2002 release at the Granada Tooting Wurlitzer.
Released on the Audicord label in 2002. Previously released on cassette in 1996.
Taken from the Amberlee Records LP released in 1980, but this CD contains FIVE NEW TRACKS.
Running time: 50.26.
Code: ACD 232.
Bye Bye Blues
Empty Saddles in the Old Coral
Rock-a-Bye Your Baby
Tin Pan Alley Rag
On the Sunny Side of the Street
Wrap Your Troubles in Dreams
Bugle Call Rag
Lullaby of the Leaves
One Dozen Roses
All the Way
I’ve Got Rhythm
Sentimental Gentlemen from Georgia
Original Text from the 1997 Cassette Release (AC232):
This album is a wonderful souvenir of what happened on the day that one of the most popular ever British theatre organists fulfilled his long time wish to record one of the finest instruments in the country. Originally released as LP on the Amberlee record label in 1980, this CD release includes five tracks never previously issued.
Vic Hammett was born in Windsor in 1918. He commenced his musical career as a choirboy at Eton College chapel, also studying piano and organ. Discovering a fascination for the theatre organ, after a few temporary appointments, at the age of 18 he joined Gaumont British, to play at several cinemas in the West End of London. Vic spent most of the war years in an internment camp, after which he rejoined Gaumont British as a featured touring organist. When the use of cinema organs declined, he moved into orchestral work, but with the revival of interest in the theatre organ, due to the various preservation schemes which began in the late 1960s, he was very much in demand for concert work, not only here in Britain, but also in America and Australia. Vic passed away at the end of 1974, whilst still at the height of his popularity.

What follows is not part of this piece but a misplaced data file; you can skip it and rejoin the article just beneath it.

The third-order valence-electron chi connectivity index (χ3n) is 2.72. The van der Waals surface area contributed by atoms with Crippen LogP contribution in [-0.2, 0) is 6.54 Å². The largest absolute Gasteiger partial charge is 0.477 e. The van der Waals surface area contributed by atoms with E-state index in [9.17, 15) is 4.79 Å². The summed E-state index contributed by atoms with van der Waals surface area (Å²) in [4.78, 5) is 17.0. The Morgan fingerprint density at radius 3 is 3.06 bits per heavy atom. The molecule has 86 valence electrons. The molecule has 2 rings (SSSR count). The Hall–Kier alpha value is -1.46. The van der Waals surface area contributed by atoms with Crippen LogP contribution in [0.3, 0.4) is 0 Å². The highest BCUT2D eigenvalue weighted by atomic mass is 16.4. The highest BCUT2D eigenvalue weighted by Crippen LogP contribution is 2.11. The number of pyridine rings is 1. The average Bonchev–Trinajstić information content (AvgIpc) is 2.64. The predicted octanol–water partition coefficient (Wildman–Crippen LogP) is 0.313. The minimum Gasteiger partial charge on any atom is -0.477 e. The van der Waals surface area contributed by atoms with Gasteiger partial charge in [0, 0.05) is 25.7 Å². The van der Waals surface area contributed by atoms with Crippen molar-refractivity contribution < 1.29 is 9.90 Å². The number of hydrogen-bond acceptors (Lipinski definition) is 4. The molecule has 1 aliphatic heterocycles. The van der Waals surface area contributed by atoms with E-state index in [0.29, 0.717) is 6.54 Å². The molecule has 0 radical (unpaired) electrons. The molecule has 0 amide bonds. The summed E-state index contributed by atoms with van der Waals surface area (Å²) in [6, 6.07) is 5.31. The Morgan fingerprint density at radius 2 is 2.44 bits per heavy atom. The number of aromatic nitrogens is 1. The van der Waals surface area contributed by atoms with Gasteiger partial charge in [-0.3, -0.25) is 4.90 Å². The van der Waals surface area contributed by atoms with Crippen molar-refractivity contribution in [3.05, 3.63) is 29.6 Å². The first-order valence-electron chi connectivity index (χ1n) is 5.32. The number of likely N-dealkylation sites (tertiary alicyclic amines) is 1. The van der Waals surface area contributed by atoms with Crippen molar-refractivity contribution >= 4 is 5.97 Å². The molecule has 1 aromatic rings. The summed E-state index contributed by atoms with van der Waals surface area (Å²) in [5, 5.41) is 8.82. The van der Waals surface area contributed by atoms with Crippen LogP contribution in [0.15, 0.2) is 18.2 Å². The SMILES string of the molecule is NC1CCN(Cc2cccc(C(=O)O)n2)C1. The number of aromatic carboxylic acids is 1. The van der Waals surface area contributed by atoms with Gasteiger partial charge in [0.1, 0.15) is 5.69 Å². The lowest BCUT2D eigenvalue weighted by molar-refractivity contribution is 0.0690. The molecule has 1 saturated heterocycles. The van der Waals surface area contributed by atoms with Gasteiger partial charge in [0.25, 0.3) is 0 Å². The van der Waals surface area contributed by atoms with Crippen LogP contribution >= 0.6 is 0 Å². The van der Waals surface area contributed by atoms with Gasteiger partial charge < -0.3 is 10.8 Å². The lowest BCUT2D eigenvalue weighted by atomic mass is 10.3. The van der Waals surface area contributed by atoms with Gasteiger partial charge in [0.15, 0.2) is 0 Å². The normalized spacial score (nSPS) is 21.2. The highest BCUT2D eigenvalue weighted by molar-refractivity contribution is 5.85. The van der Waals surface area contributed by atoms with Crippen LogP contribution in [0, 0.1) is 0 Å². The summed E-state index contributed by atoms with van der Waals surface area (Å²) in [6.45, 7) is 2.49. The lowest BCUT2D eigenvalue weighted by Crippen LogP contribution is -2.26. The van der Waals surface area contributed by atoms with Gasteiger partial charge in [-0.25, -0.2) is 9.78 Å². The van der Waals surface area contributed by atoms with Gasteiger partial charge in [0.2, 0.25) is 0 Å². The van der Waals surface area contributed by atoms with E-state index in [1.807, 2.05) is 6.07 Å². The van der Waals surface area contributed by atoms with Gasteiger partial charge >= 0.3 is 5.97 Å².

The Granada Tooting Wurlitzer
This 4-manual, 14-rank organ is one of the two largest Granada Wurlitzers and was installed at Tooting in 1931. Not long after these recordings were made, the magnificent instrument was silenced, when the under-stage chambers were flooded. Ten years were to pass before any restoration was begun, the work being undertaken by members of the London Chapter of the American Theatre Organ Society. Although ultimately returned to full working order, the organ cannot be presented publicly, as the console and chambers are entombed under the extended stage. One can only hope that the theatre owners will in time do whatever is necessary to allow it to be seen and heard once again, or allow its relocation in a more suitable venue. Meanwhile, enjoy its marvellous voices again on this CD.
Production: John Greenwood.
Recording: Frank Killinger.
Photograph: John Sharp.